Frankincense, myrrh and compromise; the path to a happy Christmas for schools

When the pupils are of many faiths, celebrating religious festivals means keeping a careful balance
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In primary school halls up and down the country, Mary and Joseph will find shelter at the inn. In one Bradford school, as in many others in Britain's multi-ethnic cities, the stars of this year's nativity play will be Muslim.

Lilycroft First School, where all but two of the 400 pupils are from Muslim families, is typical in adapting the celebrations of the Christian calendar to suit its young population. "Away in a Manger" and other carols will be sung, complete with references to the birth of Jesus, but references to Christ as the son of God will be omitted to avoid conflict with Islam.

Similar compromises have been worked out by many schools with a mix of faiths to prevent the kind of incident which marred a Birmingham secondary school's rehearsal. Washwood Heath Secondary, where 60 per cent of the pupils are of Asian origin, launched an internal investigation after Israr Khan, a maths teacher, leapt from his seat and shouted to pupils watching the rehearsal "Who is your God?", prompting some to reply "Allah" and boo the mainly white choir.

The Birmingham education authority said that Mr Khan stayed at home yesterday "by mutual consent", but the carol concert on Wednesday went ahead as planned. The city council yesterday insisted that the incident should not be allowed to detract from Christmas celebrations in Birmingham's 500 schools where "pupils of all faiths are celebrating the most important date in the Christian calendar".

But the teacher's outburst rekindled the debate over schools' attempts to mark religious festivities, with traditionalists of both Islamic and Christian faiths claiming that pupils should not be forced to take part in celebrations of beliefs they did not share.

Professor Robert Jackson, director of the religions and education research unit at Warwick University, believes such incidents are likely to be rare as schools grow increasingly sensitive to the best means of balancing a respect for the faiths of pupils and parents with a desire to promote understanding of other cultures.

"Many would treat these issues very, very carefully indeed. That is not to say they would decide not to touch them at all, but it would be a process of conversation with the parent-teacher association, parent governors and others in order to win the confidence of people."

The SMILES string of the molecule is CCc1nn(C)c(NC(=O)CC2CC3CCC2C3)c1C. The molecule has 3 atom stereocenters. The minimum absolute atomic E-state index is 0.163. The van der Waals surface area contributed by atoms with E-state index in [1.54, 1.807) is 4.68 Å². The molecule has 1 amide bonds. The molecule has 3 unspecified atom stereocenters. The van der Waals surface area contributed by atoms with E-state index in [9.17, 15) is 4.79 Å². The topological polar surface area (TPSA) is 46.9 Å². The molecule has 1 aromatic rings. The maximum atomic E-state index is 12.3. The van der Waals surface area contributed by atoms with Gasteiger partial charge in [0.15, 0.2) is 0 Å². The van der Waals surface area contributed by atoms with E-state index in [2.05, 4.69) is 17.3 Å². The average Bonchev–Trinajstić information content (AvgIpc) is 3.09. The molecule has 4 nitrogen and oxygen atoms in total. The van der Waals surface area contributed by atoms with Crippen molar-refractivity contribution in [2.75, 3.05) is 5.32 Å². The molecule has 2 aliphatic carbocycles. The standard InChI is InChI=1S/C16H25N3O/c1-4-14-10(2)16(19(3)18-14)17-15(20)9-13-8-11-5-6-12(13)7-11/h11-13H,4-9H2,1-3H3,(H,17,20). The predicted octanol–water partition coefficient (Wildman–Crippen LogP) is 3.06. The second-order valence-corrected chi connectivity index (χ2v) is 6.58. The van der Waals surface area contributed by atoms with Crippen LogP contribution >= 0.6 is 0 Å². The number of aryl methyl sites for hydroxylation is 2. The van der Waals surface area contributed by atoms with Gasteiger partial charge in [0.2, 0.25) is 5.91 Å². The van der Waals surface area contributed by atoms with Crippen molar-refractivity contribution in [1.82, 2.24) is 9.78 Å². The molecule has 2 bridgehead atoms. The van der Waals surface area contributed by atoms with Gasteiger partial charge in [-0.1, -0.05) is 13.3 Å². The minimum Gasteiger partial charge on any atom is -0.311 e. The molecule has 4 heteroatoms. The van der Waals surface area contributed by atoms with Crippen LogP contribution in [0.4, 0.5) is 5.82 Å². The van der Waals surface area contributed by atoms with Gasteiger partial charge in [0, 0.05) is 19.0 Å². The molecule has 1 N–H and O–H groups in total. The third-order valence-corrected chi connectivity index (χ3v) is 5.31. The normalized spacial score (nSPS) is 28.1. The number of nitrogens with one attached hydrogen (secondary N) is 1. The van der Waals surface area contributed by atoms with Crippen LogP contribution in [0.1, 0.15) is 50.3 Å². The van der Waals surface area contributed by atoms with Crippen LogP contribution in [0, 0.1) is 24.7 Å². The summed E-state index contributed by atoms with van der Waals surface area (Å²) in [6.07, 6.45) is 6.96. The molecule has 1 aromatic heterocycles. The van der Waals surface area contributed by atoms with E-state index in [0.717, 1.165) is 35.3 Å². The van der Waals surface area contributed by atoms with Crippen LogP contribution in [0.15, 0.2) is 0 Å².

Schools decide their own policy on celebrating religious festivals, with certain guidelines and requirements covering religious education and collective worship. Much depends on the contribution of the local authority in offering advice.

Religious education specialist Professor John Hull, of Birmingham University, suggests that most schools find their own way through the faith minefield with considerable success. The mistake made by many traditionalist commentators, he believes, is to confuse the collective Christian worship schools must offer with the kind of sacred worship practised in a church, mosque or synagogue.

"In schools, pupils, parents and teachers are collected together acknowledging their differences. They never have a service that purports to represent the worship of all these people," he said.

The key for schools aiming to involve all children is to keep the emphasis on education, not worship. The law requires that teaching about non-Christian religions must not indoctrinate, allowing schools to explain the meaning of events from Passover and Eid to Diwali and Ramadan without crossing the line into active celebration.

David Parker, head of Lilycroft First School, has consulted widely with parents over religious education and worship. "Once parents realised we were not threatening to subvert anything, they were very supportive. If they trust that you are not undermining their faith then the problems don't exist."